5 Little-Used Records for Genealogical Research

30 Jan 2013

1. Consulate Records

Many of us have ancestors who spent at least some time abroad. Perhaps they were seamen, sailing from port to port to deliver goods to foreign ports and bring others back to America. Perhaps they were serving as missionaries in far-off lands. Whatever the reason, you may find information about them, including records of birth, marriage, and death, in the records of the State Department. These records are housed at the National Archives. In order to find this information, you will need to know the date and place where your ancestor was. With that, you can discover the consulate or embassy that served that location.

 

2. Local Censuses

We often use federal and state censuses as part of our research. But how about local censuses? In Massachusetts, for example, the cities and towns (except for Boston) are required to “annually in January or February visit or communicate with the residents of each building in their respective cities and towns and, after diligent inquiry, shall make true lists containing, as nearly as they can ascertain, the name, date of birth, occupation, veteran status, nationality, if not a citizen of the United States, and residence on January 1 of the preceding year and the current year, of each person three years of age or older residing in their respective cities and towns.” Accessing those records at town hall could provide a gold mine of information.

 

3. Fraternal/Benefit Organizations

These can be a rich source of information, even more so when dealing with immigrants. In the days prior to the widespread availability of insurance, many organizations were founded as mutual aid/mutual benefit societies to provide assistance in time of need. Many of these were founded by immigrant groups (such as the Irish and the Catholic Order for Foresters), and their records may provide information on the immigrant’s origins. The same can be true of other groups, such as the masons, who recorded the lodge where incoming members first joined, and other lodges he had been a member of. This valuable information can help you track the movements of your ancestors.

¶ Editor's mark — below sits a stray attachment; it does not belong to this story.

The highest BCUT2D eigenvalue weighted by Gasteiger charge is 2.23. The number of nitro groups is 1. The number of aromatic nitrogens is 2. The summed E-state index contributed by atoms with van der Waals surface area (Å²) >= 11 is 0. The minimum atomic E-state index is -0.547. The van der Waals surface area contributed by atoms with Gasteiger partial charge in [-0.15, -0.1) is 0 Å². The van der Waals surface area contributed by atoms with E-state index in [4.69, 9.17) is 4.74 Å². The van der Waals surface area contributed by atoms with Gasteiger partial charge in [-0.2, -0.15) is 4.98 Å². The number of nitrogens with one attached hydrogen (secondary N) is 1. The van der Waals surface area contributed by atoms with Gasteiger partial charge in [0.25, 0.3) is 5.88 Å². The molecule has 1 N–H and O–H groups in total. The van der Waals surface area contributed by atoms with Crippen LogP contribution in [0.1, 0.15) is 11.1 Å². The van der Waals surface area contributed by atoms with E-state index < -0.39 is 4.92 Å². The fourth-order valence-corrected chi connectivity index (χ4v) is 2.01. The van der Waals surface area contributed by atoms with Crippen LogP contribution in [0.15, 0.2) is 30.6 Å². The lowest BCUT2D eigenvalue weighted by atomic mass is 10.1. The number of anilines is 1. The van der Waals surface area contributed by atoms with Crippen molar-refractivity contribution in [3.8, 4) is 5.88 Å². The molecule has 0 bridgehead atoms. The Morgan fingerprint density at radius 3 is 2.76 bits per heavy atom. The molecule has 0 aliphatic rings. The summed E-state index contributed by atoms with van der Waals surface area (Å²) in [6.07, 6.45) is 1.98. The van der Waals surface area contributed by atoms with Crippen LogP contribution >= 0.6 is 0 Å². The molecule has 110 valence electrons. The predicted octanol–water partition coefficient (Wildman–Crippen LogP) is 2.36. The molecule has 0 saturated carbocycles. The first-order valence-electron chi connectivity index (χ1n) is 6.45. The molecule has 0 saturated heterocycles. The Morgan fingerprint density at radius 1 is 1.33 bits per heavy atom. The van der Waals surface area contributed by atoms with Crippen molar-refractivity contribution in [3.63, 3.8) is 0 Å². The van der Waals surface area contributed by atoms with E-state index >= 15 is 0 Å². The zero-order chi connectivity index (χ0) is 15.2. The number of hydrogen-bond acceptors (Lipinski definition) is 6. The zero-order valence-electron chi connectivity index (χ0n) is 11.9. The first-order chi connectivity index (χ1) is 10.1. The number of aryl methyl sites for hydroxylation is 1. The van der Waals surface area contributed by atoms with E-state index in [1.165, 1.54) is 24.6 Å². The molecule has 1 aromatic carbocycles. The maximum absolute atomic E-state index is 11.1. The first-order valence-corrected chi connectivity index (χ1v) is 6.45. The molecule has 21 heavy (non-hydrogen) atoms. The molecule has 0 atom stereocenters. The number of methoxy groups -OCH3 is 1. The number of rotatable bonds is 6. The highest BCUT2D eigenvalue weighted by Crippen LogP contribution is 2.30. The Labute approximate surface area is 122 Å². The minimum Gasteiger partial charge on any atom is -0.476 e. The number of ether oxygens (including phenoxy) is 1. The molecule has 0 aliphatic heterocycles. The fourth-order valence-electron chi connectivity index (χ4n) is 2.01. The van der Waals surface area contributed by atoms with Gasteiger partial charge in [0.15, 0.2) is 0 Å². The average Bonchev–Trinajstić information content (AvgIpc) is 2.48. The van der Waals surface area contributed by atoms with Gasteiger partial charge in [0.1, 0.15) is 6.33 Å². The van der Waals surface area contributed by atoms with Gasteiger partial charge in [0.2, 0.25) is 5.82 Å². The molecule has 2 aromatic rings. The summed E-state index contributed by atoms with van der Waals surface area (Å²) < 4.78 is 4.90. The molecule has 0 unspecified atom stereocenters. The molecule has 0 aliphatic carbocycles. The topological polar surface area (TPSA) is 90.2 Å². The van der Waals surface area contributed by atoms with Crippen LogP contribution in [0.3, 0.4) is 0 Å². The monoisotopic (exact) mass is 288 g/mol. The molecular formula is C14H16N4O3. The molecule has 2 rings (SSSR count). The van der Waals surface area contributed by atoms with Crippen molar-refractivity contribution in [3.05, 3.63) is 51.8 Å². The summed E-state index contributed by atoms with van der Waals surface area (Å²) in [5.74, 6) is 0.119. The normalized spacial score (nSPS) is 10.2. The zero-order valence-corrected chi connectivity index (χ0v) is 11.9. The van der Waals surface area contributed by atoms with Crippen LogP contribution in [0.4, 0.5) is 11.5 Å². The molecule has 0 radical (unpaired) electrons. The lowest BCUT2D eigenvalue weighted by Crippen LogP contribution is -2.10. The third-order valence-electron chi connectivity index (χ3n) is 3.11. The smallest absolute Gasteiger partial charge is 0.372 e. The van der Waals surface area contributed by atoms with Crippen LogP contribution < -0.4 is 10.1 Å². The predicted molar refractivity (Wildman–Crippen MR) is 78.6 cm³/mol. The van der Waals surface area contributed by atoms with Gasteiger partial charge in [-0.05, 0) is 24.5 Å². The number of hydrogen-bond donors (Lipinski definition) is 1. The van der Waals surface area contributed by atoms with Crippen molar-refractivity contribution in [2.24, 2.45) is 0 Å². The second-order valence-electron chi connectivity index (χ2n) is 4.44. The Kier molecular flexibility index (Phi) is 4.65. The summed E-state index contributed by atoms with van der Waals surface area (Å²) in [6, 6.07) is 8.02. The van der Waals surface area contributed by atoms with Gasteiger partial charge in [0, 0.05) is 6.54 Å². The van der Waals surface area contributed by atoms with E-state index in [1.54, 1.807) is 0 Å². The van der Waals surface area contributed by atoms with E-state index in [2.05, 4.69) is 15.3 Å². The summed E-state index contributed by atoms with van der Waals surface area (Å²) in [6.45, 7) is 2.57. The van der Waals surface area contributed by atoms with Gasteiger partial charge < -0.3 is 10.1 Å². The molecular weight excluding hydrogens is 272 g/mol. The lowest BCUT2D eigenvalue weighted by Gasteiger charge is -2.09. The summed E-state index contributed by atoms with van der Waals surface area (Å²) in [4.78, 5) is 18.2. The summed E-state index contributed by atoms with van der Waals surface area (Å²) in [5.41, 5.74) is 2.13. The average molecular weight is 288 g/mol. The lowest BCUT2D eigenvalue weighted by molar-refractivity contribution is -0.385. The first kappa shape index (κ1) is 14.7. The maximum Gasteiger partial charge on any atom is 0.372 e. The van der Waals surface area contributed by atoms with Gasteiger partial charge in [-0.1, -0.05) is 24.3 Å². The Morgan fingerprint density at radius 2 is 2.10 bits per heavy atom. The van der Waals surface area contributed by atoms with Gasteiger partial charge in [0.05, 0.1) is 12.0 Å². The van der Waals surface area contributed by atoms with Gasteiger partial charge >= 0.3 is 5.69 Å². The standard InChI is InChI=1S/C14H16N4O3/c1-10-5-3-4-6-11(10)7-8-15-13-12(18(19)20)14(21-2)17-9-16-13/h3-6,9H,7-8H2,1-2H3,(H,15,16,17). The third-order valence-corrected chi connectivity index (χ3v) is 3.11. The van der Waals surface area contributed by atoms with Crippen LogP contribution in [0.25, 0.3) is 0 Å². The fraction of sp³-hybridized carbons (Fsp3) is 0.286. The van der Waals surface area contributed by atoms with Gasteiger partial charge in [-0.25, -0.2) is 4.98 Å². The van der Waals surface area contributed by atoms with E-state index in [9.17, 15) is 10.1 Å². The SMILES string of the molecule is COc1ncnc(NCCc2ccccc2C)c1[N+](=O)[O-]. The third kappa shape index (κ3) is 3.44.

4. Ear or Cattle Marks

In many times and places, livestock was allowed to wander in communal areas. This mandated that people be able to identify their own livestock from that of others. Marks were made in different ways. Sometimes a pattern of cuts would be made in the ear. Other times, brands were used in the animal’s hide. This allowed owners to cull their livestock from a communal herd. The marks were proprietary, and were often passed from father to son. They could also be sold as part of a person’s estate.

 

Pet license information from the city of Milton, Washington.

 

5. Dog Licenses

Dogs have been the pets of humans for centuries. By the nineteenth century, licensing was often required in populated areas. How can dog licenses help you genealogically? Think of them as a specialized form of tax list. Dog licenses can provide evidence of where a person lived. They might even provide you with an exact address, which is especially helpful in areas where city directories were sparse. And, of course, you can learn more about the family pet as well.